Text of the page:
St James’ Chapel, Marion & St Andrew’s, Carbondale—John 15:9-17
Through a combination of circumstances that I tend to see largely as fortunate, I have never served in any branch of the armed services. I did explore becoming a reserve chaplain in the Navy when I graduated from seminary, but was told that, at age 37, I was just a year too old. Nonetheless, I have a profound respect and admiration for the military as an institution. In order to accomplish their mission, armies and navies and, more recently, air forces, have evolved over the centuries a culture that honors and prizes duly-constituted authority and chain-of-command. In an enterprise as vital as maintaining peace and, when necessary, waging war, you simply cannot have it any other way. There must be a cohesiveness in communication and execution that can be relied on absolutely. Lives depend on it.
Yet, the practical reality of all this is that not everybody can know everything about what’s going on all the time. When you get an order from a superior officer, you may or may not be supplied with the reason behind it, but in any case, he or she is under no obligation to give you that reason. Ordinary field personnel usually have a very restricted view of the big picture. All they know is, their orders are to “take and hold this hill,” or “send this message,” or “make our depth sixty feet,” or whatever. It is neither practical nor desirable to have every foot soldier and deck hand brought up to speed on the strategic thinking of the generals and admirals in the Pentagon.
Now, life as a Christian in this world has often been compared to a battle, and the Church has often been spoken of as an army. St Paul exhorts us to put on “the whole armor of God,” and then goes on to describe the attire of a Roman legionnaire. As baptized Christians, we are soldiers of Christ. As the well-known hymn text says it, “Christ our royal master leads against the foe.” It behooves us, then, to adopt the attitude of soldiers. Our duty is to follow orders. Why? Because we have all sworn in our baptismal vows to follow and obey Jesus as our Lord—going where he wants us to go, doing what he wants us to do, being what he wants us to be. As John Henry Newman expresses it in the old Victorian hymn Lead, kindly light: “I do not ask to see the distant scene, one step enough for me.” Humble obedience is the hallmark of a good soldier, and a good follower of Jesus Christ.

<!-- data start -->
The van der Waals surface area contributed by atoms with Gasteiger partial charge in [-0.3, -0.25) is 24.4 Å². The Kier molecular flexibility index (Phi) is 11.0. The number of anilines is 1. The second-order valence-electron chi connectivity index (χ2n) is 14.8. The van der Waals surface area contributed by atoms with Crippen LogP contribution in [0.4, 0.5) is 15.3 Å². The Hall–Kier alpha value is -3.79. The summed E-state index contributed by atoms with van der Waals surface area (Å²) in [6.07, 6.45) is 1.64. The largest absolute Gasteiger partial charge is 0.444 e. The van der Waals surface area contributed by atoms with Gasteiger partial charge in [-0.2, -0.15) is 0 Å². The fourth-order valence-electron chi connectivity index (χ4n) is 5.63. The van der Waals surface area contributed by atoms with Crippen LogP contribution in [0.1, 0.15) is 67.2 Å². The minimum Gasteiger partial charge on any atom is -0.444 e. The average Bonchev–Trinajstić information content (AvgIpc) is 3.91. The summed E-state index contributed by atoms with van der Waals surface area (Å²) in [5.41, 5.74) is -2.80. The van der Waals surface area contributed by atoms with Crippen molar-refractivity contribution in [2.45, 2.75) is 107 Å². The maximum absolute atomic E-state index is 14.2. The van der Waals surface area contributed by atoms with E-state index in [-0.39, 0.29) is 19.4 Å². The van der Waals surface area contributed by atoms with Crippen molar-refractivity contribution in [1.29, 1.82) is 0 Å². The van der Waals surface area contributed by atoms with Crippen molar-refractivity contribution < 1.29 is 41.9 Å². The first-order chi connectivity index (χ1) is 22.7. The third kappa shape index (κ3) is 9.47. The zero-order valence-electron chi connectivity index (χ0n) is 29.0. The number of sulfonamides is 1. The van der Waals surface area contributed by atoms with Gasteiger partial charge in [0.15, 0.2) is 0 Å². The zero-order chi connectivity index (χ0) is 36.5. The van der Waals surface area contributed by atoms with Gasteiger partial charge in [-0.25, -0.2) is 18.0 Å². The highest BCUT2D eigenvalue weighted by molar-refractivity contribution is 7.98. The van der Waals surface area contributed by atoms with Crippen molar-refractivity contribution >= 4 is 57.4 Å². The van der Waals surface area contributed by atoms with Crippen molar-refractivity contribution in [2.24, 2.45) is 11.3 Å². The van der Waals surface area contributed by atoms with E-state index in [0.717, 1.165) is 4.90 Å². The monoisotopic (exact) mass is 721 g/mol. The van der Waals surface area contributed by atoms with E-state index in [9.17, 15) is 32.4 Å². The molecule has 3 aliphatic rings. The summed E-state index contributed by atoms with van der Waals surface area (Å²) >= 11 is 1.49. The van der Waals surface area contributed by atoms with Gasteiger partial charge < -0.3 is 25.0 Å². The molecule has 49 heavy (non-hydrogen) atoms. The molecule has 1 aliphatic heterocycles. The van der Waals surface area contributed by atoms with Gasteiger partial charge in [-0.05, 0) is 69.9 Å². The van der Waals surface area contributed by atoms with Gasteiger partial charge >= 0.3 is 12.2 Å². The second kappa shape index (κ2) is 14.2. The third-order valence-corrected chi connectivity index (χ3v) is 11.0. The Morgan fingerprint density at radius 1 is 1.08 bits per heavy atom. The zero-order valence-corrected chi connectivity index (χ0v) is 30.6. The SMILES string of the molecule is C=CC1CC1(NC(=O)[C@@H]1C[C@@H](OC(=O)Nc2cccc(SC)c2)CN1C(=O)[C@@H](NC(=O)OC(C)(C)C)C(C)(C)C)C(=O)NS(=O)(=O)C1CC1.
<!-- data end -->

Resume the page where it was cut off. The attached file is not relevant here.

Yet, even on the road to mastering humility and obedience, you and I— foot soldiers and deck swabbers that we are—you and I are invited into the war room for a strategic briefing from the commander-in-chief. In the fifteenth chapter of St John’s gospel, Jesus is bidding farewell to his disciples on the eve of his crucifixion. He tells them, “You are my friends, if you do what I command you. No longer do I call you servants, for the servant does not know what his master is doing; but I have called you friends, for all that I have heard from my Father, I have made known to you.”
Apparently, in the army of Christ, everybody gets to see the big picture. We still have to follow orders, and we may not know every detail, but we are clued in to the Commander’s broad strategy. We’re not kept totally in the dark, because we’re not just his servants; we’re his friends. Indeed, I might go so far as to say that the very heart of our common vocation, our shared calling as Christians, is to grow beyond a spirit of mere servanthood—not that we aren’t still servants, but we’re not only or even mainly servants—to grow beyond a spirit of mere servanthood into an appreciation of the inestimable privilege of friendship with God. A servant follows orders out of duty. That is all well and good. But a friend of the commander follows orders out of love. That’s better. A friend of the commander follows orders out of love, and out of a knowledge of what is on the commander’s heart, and what is in the commander’s mind.
When we know ourselves to be friends of God—humble and obedient friends, to be sure, but friends nonetheless—when we know ourselves to be friends of God, we see the world through God’s eyes, we understand the terrain of the battlefield as God understands it, and our estimation of the enemy is according to the “intelligence” that God provides us. Yes, even friends don’t necessarily tell one another everything that’s on their mind, and there are moments when we must adopt the attitude of Newman— “Lord, just show me the next step I should take.” But friends do communicate to one another their vision —their hopes and dreams and aspirations. God communicates his vision to us in the pages of the Bible. We know what’s on his mind. We know his battle plan. We know his strategy. We’re friends of the Commander. This knowledge should give us added courage, and strengthen our resolve to do the “little things” that seem so trivial and inconsequential. When we receive orders to “take that hill” or “send this message,” we have some idea what the reason is. We’re not just grunts in the army of Christ. We’re friends of God.
Alleluia and . . . “as you were.”